- Surveillance of RNA in the cytoplasm
The RNA exosome complex plays a pivotal role in cytoplasmic mRNA decay and surveillance. This multisubunit exoribonuclease is targeted to particular transcripts by accessory factors. Our proteomic analyses indicate that the network of interactions between major regulators of mRNA decay and quality control in human cells differs from the one that was described for yeast. We focus on deciphering this network in detail using a combination of biochemical and structural (electron microscopy) studies. Based on the results of this ongoing research, our future plans include (i) the rational design of mutations at protein-protein interaction interfaces, (ii) the construction of appropriate cellular models, and (iii) the analysis of changes in the transcriptome at the global scale and the utilization of translation-dependent mRNA quality pathway reporters. This should provide insights into the molecular mechanisms that underlie cooperation among key players that shape and protect the human cytoplasmic transcriptome.
- Regulation of double-stranded RNA in the nucleus
Transcription of the nuclear genome has the potential to produce long dsRNA species. However, under normal conditions, such RNAs are hardly detectable, suggesting their tight control. To identify proteins that are involved in this regulation, we performed a loss-of-function screen. This screen indicated a pathway, the inhibition of which led to the upregulation of nuclear dsRNA. The molecular mechanism that underlies dsRNA accumulation is the subject of our ongoing studies.
- Borowski et al. Nucleic Acids Res. 2013. doi: 10.1093/ar/gks1130
- Szewczyk et al. Nucleic Acids Res. 2020. doi: 10.1093/nar/gkaa302
- Pietras et al. Nat Commun. 2018. doi: 10.1038/s41467-018-05007-9
- Pietras et al. Mol Cell Oncol. 2018. doi: 10.1080/23723556.2018.1516452
- Dhir et al. Nature. 2018. doi: 10.1038/s41586-018-0363-0
- Kotrys et al. Nucleic Acids Res. 2019. doi: 10.1093/nar/gkz542
- Kobyłecki et al. RNA. 2017. doi: 10.1261/rna.061010.117
- Malik et al. Nucleic Acids Res. 2020. doi: 10.1093/nar/gkaa647
- Szczesny et al. PLoS One. 2018. doi: 10.1371/journal.pone.0194887
- We combine a range of molecular biology, biochemical, and cellular biology methods to achieve our research goals.
- We perform high-throughput genome-wide siRNA screens. We are equipped with necessary instruments and human siRNAs libraries (genome-wide and targeted).
- We conduct siRNA and DNA plasmid transfections, immunofluorescence staining, and other cell culture experiments in high-throughput compatible 384-well formats.
- We use our Attune NxT flow cytometer to apply a range of cell biology assays.
- We apply confocal and high-content fluorescent microscopy (thanks to a collaboration with IGiB UW).
- We create human cellular models for functional studies (gene silencing and overexpression). We co-developed a straightforward method for DNA cloning into more than 50 vectors that is dedicated to mammalian cell-based studies (9).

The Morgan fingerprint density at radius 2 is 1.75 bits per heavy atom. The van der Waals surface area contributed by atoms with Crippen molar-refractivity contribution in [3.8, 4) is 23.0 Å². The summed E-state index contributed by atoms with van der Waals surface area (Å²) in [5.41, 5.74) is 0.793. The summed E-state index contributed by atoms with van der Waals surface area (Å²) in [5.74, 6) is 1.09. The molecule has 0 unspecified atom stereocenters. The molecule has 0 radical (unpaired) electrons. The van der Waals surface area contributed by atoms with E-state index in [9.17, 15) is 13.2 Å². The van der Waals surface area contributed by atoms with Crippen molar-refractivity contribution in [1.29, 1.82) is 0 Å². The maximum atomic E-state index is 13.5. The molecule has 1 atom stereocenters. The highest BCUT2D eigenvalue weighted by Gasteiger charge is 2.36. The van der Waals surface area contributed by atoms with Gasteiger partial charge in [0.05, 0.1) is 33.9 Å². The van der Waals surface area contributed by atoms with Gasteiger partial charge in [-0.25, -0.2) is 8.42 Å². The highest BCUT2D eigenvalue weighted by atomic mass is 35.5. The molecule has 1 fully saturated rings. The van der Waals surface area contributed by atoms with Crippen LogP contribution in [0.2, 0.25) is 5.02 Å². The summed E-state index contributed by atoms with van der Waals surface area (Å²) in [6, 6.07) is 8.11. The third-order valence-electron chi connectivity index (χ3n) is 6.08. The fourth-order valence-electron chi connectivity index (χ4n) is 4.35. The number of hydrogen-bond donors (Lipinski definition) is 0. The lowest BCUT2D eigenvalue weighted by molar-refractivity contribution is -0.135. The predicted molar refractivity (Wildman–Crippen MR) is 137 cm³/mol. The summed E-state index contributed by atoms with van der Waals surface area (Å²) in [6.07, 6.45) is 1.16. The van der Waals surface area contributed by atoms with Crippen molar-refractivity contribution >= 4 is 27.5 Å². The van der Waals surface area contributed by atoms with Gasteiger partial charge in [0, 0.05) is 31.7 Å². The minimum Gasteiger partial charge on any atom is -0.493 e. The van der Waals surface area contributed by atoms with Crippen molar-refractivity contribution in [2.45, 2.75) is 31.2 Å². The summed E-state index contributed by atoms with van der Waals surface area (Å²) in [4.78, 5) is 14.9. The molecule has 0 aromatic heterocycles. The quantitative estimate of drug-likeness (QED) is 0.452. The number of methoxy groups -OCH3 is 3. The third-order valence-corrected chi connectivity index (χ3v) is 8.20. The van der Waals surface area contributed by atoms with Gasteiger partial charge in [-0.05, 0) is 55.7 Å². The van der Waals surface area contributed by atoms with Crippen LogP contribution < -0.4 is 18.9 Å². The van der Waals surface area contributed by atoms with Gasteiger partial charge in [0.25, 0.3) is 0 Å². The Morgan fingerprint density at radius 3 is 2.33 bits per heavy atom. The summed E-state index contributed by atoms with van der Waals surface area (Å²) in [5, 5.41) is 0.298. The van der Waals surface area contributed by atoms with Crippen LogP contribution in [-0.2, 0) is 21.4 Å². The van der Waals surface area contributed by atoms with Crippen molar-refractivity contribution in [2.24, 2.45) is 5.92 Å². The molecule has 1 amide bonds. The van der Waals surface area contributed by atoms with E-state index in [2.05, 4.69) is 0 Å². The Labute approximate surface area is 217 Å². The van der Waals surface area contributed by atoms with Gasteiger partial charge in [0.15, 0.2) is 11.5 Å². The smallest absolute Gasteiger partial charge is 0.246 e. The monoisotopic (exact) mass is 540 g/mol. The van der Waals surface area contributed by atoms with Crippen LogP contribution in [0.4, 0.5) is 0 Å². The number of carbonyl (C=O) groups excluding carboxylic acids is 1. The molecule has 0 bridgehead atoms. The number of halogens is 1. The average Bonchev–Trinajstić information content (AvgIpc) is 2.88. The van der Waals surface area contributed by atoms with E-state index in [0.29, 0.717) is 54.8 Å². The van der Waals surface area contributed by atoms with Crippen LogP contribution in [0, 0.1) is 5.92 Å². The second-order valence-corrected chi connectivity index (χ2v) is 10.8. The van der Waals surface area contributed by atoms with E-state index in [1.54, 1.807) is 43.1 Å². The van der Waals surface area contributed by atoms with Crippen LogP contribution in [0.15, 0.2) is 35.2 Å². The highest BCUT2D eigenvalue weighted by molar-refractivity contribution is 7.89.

- We developed cost-effective procedures for the expression of recombinant proteins in bacterial and human cells.
- We purify proteins with a range of chromatography methods and analyze them using size exclusion chromatography–multi-angle light scattering and dynamic light scattering.
- We use various biochemical assays to study the activity of proteins that act on nucleic acids (e.g., degradation, binding, and polymerization).
- We use next-generation sequencing-based approaches, proteomics, and cryo-electron microscopy in collaboration with other laboratories.
- Dedicated surveillance mechanism controls G-quadruplex forming non-coding RNAs in human mitochondria. Pietras Z, Wojcik MA, Borowski LS, Szewczyk M, Kulinski TM, Cysewski D, Stepien PP, Dziembowski A*, Szczesny RJ*. Nat Commun. 2018. doi: 10.1038/s41467-018-05007-9.
- Mitochondrial double-stranded RNA triggers antiviral signalling in humans. Dhir A*, Dhir S, Borowski LS, Jimenez L, Teitell M, Rötig A, Crow YJ, Rice GI, Duffy D, Tamby C, Nojima T, Munnich A, Schiff M, de Almeida CR, Rehwinkel J, Dziembowski A, Szczesny RJ*, Proudfoot NJ*. Nature. 2018. doi: 10.1038/s41586-018-0363-0.
- Human REXO2 controls short mitochondrial RNAs generated by mtRNA processing and decay machinery to prevent accumulation of double-stranded RNA. Szewczyk M, Malik D, Borowski LS, Czarnomska SD, Kotrys AV, Klosowska-Kosicka K, Nowotny M, Szczesny RJ*. Nucleic Acids Res. 2020. doi: 10.1093/nar/gkaa302 .
- Quantitative proteomics revealed C6orf203/MTRES1 as a factor preventing stress-induced transcription deficiency in human mitochondria. Kotrys AV, Cysewski D, Czarnomska SD, Pietras Z, Borowski LS, Dziembowski A, Szczesny RJ*. Nucleic Acids Res. 2019. doi: 10.1093/nar/gkz542.
- Marcin Nowotny, Laboratory of Protein Structure, International Institute of Molecular and Cell Biology in Warsaw, Poland, www.iimcb.gov.pl/en/research/laboratories/6-laboratory-of-protein-structure-nowotny-laboratory.
- Michał Szymański, Structural Biology Laboratory, University of Gdańsk, Poland. https://mrslab.ug.edu.pl/
Prizes and Awards
- Roman Szczęsny. Prime Minister Award for Habilitation. 2020. Prime Minister, Poland.
- Anna Kotrys. START Fellowship. 2020. Foundation for Polish Science, Poland.
- Roman Szczęsny. NCN Award. 2019. National Science Centre, Poland.
- Roman Szczęsny. Minister Award for Scientific Achievements. 2019. Minister of Science and Higher Education, Poland.
- Roman Szczęsny and others. Jan Karol Parnas Award for the best Polish biochemical publication. 2019. The Polish Biochemical Society, Poland.